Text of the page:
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Math Help - Simplifying Linear Equations

  1. #1
    Member cmf0106's Avatar
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    Simplifying Linear Equations

    This is some steps into the equation

    But I am having difficulty simplifying this
    x- \frac{3}{2}x = -8\frac{1}{2}

    The author shows the above simplified as
     -\frac{1}{2}x = -8 \frac{1}{2}

    Can you adjust assume X = 1 and do  1 - 3/2 thus equaling -\frac{1}{2}x?
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  2. #2
    Super Member wingless's Avatar
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    Quote Originally Posted by cmf0106 View Post
    Can you adjust assume X = 1 and do  1 - 3/2 thus equaling -\frac{1}{2}x?
    No. It could be -\frac{1}{2}x^5 as well. Well, you could only use this method in a test..

    Anyway,
    x- \frac{3}{2}x = -8\frac{1}{2}

    Factor the x on LHS,
    x\cdot \left ( 1 - \frac{3}{2} \right ) = -8\frac{1}{2}

    x\cdot \left (- \frac{1}{2} \right ) = -8\frac{1}{2}

    -\frac{1}{2}x = -8\frac{1}{2}
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  3. #3
    Member cmf0106's Avatar
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    Thanks for clarifying, that makes perfect sense. However, does LHS mean left hand side of the equation?
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  4. #4
    Super Member wingless's Avatar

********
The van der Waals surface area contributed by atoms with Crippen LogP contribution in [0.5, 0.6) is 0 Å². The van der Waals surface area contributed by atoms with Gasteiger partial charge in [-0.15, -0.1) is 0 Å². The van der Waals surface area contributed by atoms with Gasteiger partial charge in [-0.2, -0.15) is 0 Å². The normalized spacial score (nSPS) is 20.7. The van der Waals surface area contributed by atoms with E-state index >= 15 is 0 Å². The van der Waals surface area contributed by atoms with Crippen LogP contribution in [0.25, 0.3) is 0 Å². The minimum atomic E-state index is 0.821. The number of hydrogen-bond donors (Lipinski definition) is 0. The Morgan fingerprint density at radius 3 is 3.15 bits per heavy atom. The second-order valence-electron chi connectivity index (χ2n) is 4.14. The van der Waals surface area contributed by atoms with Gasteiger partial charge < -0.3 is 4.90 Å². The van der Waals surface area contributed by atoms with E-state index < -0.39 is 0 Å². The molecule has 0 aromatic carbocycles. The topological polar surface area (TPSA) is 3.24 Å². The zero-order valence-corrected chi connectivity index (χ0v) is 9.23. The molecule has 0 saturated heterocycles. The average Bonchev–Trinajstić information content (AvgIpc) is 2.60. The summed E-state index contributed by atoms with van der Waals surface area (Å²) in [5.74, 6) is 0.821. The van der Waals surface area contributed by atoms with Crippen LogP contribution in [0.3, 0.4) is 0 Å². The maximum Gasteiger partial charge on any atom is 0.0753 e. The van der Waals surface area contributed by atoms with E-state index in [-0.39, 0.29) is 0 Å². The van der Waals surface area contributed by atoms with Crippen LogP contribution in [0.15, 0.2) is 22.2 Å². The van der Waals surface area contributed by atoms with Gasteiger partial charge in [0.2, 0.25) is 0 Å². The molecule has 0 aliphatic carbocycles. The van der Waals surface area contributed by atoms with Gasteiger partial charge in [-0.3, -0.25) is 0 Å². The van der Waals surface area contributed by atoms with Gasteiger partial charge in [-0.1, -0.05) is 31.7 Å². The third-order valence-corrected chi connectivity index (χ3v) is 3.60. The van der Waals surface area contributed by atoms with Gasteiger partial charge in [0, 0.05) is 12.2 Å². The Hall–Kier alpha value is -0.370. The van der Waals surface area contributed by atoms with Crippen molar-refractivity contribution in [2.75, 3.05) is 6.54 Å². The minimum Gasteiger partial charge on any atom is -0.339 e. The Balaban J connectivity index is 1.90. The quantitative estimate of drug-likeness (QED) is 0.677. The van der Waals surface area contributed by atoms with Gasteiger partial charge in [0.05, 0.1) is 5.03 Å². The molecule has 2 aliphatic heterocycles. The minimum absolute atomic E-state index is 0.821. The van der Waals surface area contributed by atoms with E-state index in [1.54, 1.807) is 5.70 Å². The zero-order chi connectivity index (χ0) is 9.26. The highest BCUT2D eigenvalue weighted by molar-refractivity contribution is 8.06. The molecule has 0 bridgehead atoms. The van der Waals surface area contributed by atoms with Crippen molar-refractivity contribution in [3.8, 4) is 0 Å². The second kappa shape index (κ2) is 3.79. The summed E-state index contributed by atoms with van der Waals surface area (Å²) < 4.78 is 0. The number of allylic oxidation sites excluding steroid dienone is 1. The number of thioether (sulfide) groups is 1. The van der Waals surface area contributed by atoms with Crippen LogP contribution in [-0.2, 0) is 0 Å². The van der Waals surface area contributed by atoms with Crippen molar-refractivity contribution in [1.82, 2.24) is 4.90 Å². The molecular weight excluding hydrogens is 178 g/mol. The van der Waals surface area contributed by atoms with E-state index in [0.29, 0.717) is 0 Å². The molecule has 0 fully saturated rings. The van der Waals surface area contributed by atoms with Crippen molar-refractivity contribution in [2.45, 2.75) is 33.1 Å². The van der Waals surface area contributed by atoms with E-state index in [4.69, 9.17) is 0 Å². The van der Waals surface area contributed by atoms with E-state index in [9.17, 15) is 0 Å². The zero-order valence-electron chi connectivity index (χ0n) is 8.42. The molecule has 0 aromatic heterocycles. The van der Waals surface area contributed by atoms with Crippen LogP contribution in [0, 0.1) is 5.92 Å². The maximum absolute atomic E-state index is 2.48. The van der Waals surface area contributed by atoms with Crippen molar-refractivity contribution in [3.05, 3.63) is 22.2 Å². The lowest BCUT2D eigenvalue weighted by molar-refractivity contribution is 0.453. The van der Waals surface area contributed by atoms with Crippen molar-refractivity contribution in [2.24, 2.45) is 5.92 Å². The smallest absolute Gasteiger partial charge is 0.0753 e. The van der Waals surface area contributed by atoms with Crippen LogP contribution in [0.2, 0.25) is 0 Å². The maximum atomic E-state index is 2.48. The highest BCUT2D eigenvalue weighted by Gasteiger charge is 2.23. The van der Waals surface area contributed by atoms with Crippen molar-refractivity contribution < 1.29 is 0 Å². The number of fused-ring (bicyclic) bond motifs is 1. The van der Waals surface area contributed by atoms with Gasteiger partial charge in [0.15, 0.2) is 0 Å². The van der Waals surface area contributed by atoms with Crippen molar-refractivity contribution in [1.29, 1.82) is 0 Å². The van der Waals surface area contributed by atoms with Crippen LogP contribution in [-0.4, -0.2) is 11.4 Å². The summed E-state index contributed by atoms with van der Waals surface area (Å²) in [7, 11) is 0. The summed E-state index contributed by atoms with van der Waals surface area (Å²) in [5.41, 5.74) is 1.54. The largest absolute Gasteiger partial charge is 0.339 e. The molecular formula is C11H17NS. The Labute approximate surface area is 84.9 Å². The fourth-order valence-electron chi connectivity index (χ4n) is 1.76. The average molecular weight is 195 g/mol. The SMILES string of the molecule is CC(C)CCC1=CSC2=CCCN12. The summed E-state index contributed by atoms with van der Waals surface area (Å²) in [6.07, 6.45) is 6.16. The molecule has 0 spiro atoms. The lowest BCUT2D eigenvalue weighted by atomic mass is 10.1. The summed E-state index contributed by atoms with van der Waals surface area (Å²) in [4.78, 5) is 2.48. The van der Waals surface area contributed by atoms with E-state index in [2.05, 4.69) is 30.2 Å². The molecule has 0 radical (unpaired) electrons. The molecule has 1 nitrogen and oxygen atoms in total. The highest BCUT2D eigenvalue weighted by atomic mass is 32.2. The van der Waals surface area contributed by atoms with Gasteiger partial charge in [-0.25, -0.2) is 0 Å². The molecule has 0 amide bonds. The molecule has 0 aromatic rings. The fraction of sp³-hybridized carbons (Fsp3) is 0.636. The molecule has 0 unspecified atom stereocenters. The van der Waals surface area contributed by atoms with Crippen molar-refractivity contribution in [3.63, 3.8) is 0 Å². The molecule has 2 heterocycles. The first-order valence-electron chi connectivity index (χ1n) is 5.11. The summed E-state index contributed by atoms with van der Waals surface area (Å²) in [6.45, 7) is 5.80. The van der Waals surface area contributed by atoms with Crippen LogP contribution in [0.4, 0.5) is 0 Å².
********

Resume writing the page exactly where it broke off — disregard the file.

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    Quote Originally Posted by cmf0106 View Post
    Thanks for clarifying, that makes perfect sense. However, does LHS mean left hand side of the equation?
    Exactly
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  5. #5
    Member cmf0106's Avatar
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    Actually one last question I forgot to ask yesterday the problem reads

     x + 8 = \frac{3}{2}x - \frac{1}{2}

    Which leads to

    <br />
x= \frac{3}{2}x -8\frac{1}{2}<br />

    I am not certain how the " -8\frac{1}{2}" is created exactly. The RHS reads \frac{3}{2}x - \frac{1}{2} - 8 So I assume you can just do (once you subtract 8 from both sides in the first equation displayed) " -\frac{1}{2} - 8" which in a calculator = -8.5 or  8\frac{1}{2}

    Could some one please clarify, thanks.
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  6. #6
    Forum Admin topsquark's Avatar
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    Quote Originally Posted by cmf0106 View Post
    Actually one last question I forgot to ask yesterday the problem reads

     x + 8 = \frac{3}{2}x - \frac{1}{2}

    Which leads to

    <br />
x= \frac{3}{2}x -8\frac{1}{2}<br />

    I am not certain how the " -8\frac{1}{2}" is created exactly. The RHS reads \frac{3}{2}x - \frac{1}{2} - 8 So I assume you can just do (once you subtract 8 from both sides in the first equation displayed) " -\frac{1}{2} - 8" which in a calculator = -8.5 or  8\frac{1}{2}

    Could some one please clarify, thanks.
    Your reasoning is correct.

    I find the whole 8 \frac{1}{2} notation hazardous to begin with. Unless you are told otherwise by your instructor I'd advise you to write it as an "improper fraction:"
    8 \frac{1}{2} = 8 + \frac{1}{2} = \frac{17}{2}

    -Dan
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  7. #7
    Member cmf0106's Avatar
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    Thanks for clarifying! Using improper fractions intuitively makes more sense so I appreciate the suggestion.

    And as far as what my instructor does, I am teaching myself algebra all over again to eventually teach myself pre-cal, calculus I, and calculus II before I ever head into the class room.
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